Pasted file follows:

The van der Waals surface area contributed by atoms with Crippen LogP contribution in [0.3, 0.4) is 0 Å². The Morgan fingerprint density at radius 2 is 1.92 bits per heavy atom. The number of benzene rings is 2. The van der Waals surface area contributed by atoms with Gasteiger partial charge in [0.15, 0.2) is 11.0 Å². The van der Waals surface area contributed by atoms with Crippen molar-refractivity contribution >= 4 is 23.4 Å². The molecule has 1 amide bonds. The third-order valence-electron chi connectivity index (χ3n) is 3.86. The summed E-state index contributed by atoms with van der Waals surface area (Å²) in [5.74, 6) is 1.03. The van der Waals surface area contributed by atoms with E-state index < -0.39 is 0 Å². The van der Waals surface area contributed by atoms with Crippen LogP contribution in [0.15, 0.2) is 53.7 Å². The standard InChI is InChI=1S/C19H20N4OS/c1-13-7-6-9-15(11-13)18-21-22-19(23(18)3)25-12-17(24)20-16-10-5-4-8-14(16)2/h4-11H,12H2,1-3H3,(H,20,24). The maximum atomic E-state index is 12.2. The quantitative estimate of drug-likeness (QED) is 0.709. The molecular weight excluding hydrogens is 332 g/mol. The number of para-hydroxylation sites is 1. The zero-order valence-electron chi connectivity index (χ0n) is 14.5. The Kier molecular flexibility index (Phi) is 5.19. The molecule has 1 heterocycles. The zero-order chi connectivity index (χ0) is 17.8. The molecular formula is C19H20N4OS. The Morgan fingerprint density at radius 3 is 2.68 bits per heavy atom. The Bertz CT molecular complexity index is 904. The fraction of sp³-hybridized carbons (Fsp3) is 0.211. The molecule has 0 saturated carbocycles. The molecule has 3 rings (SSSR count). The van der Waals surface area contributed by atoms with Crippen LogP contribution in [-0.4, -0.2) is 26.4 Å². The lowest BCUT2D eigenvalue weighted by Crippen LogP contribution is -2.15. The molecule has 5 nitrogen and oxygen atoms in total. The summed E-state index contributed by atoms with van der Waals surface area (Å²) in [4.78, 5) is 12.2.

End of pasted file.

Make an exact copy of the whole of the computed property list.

The van der Waals surface area contributed by atoms with Crippen LogP contribution in [0.3, 0.4) is 0 Å². The Morgan fingerprint density at radius 2 is 1.92 bits per heavy atom. The number of benzene rings is 2. The van der Waals surface area contributed by atoms with Gasteiger partial charge in [0.15, 0.2) is 11.0 Å². The van der Waals surface area contributed by atoms with Crippen molar-refractivity contribution >= 4 is 23.4 Å². The molecule has 1 amide bonds. The third-order valence-electron chi connectivity index (χ3n) is 3.86. The summed E-state index contributed by atoms with van der Waals surface area (Å²) in [5.74, 6) is 1.03. The van der Waals surface area contributed by atoms with E-state index < -0.39 is 0 Å². The van der Waals surface area contributed by atoms with Crippen LogP contribution in [0.15, 0.2) is 53.7 Å². The standard InChI is InChI=1S/C19H20N4OS/c1-13-7-6-9-15(11-13)18-21-22-19(23(18)3)25-12-17(24)20-16-10-5-4-8-14(16)2/h4-11H,12H2,1-3H3,(H,20,24). The maximum atomic E-state index is 12.2. The quantitative estimate of drug-likeness (QED) is 0.709. The molecular weight excluding hydrogens is 332 g/mol. The number of para-hydroxylation sites is 1. The zero-order valence-electron chi connectivity index (χ0n) is 14.5. The Kier molecular flexibility index (Phi) is 5.19. The molecule has 1 heterocycles. The zero-order chi connectivity index (χ0) is 17.8. The molecular formula is C19H20N4OS. The Morgan fingerprint density at radius 3 is 2.68 bits per heavy atom. The Bertz CT molecular complexity index is 904. The fraction of sp³-hybridized carbons (Fsp3) is 0.211. The molecule has 0 saturated carbocycles. The molecule has 3 rings (SSSR count). The van der Waals surface area contributed by atoms with Crippen LogP contribution in [-0.4, -0.2) is 26.4 Å². The lowest BCUT2D eigenvalue weighted by Crippen LogP contribution is -2.15. The molecule has 5 nitrogen and oxygen atoms in total. The summed E-state index contributed by atoms with van der Waals surface area (Å²) in [4.78, 5) is 12.2.